Norway has become rich because of its offshore oilfields and gas. Much of this money is saved by the government and used for public welfare which makes living there easier in many ways. It should be no surprise to learn that its national pension fund is worth about $376 bn. Despite a single-track economy, this year’s figures show that industrial and economic growth have exceeded expectations and the outlook is still very bright.

    8. Norway is not overcrowded.

    The population of Norway is 5 million (2013 census). This works out at 14 people per square kilometer which means plenty of space for everybody. Compare that with Macau with 20,500 and Hong Kong with 6,480 per square kilometer to put things into perspective.

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      9. Enjoy pleasant urban surroundings.

      If you live in Oslo, you will notice very few skyscrapers and shopping malls. There is a magnificent opera house and the new Munch Museum will open in 2018. Security was criticized after the famous Munch paintings The Scream and Madonna were stolen. They were later recovered and the robbers left a note saying, “thanks for the poor security.”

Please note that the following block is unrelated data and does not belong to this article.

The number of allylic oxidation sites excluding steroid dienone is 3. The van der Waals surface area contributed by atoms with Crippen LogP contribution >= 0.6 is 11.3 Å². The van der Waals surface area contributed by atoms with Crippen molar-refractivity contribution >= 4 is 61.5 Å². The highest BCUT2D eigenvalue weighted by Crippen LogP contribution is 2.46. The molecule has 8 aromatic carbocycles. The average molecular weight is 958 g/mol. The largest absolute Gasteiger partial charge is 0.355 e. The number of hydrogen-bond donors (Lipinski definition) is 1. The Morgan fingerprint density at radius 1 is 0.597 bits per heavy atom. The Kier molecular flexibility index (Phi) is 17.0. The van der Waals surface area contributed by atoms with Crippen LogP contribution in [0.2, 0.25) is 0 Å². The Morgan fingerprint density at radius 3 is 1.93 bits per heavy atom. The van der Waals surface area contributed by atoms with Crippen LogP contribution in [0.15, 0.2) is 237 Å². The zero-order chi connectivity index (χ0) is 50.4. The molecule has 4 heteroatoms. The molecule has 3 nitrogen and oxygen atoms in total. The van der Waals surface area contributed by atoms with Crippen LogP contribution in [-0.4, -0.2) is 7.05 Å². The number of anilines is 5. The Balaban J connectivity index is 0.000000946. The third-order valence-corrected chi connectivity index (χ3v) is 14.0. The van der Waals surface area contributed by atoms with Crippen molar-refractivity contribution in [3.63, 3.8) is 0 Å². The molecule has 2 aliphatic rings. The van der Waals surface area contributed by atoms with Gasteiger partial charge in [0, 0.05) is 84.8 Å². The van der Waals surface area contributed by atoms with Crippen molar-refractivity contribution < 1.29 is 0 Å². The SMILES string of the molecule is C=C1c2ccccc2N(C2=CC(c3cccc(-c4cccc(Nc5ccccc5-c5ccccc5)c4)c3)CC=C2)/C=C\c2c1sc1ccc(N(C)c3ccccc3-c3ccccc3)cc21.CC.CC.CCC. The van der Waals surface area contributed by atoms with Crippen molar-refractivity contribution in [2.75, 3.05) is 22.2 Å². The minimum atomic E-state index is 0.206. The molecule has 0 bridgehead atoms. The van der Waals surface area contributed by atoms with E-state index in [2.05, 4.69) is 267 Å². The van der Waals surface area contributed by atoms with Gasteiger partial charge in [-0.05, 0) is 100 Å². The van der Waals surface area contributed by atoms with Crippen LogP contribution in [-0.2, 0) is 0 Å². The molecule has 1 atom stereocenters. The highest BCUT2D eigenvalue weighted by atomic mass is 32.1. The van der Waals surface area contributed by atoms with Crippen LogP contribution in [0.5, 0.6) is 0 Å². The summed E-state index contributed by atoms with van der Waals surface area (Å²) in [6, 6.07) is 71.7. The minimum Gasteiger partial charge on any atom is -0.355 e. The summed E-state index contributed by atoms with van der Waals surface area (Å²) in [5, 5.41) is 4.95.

10. Norway is moving towards a multicultural society.

      After the terrible shootings in which 77 people were killed by Anders Breivik, Norway showed its commitment to giving him a fair trial and resolved to make the country a better model for a multicultural society. For example, a Muslim woman called Hadia Tadjuk was appointed Minister of Culture. It is also interesting to note that 11% of Norway’s population was born abroad.

      11. Norway is leading the way in new industries.